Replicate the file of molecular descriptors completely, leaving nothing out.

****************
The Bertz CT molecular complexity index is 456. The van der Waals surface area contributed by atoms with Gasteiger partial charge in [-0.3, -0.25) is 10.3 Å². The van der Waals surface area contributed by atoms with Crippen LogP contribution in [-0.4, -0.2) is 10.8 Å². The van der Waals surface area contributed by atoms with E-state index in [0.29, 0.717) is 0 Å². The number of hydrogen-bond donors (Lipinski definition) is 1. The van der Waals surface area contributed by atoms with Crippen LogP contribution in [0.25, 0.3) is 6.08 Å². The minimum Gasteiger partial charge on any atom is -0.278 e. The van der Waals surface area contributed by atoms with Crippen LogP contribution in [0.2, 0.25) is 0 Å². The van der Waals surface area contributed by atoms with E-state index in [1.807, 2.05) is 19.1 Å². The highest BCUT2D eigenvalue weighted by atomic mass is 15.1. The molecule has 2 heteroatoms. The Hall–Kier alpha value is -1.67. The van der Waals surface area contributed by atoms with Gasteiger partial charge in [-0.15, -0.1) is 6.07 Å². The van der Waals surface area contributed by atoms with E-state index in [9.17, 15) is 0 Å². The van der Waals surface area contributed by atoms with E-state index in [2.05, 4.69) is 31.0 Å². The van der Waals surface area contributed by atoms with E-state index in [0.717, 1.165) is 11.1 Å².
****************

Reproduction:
The Bertz CT molecular complexity index is 456. The van der Waals surface area contributed by atoms with Gasteiger partial charge in [-0.3, -0.25) is 10.3 Å². The van der Waals surface area contributed by atoms with Crippen LogP contribution in [-0.4, -0.2) is 10.8 Å². The van der Waals surface area contributed by atoms with E-state index in [0.29, 0.717) is 0 Å². The number of hydrogen-bond donors (Lipinski definition) is 1. The van der Waals surface area contributed by atoms with Crippen LogP contribution in [0.25, 0.3) is 6.08 Å². The minimum Gasteiger partial charge on any atom is -0.278 e. The van der Waals surface area contributed by atoms with Crippen LogP contribution in [0.2, 0.25) is 0 Å². The van der Waals surface area contributed by atoms with E-state index in [1.807, 2.05) is 19.1 Å². The highest BCUT2D eigenvalue weighted by atomic mass is 15.1. The molecule has 2 heteroatoms. The Hall–Kier alpha value is -1.67. The van der Waals surface area contributed by atoms with Gasteiger partial charge in [-0.15, -0.1) is 6.07 Å². The van der Waals surface area contributed by atoms with E-state index in [9.17, 15) is 0 Å². The van der Waals surface area contributed by atoms with E-state index in [2.05, 4.69) is 31.0 Å². The van der Waals surface area contributed by atoms with E-state index in [0.717, 1.165) is 11.1 Å².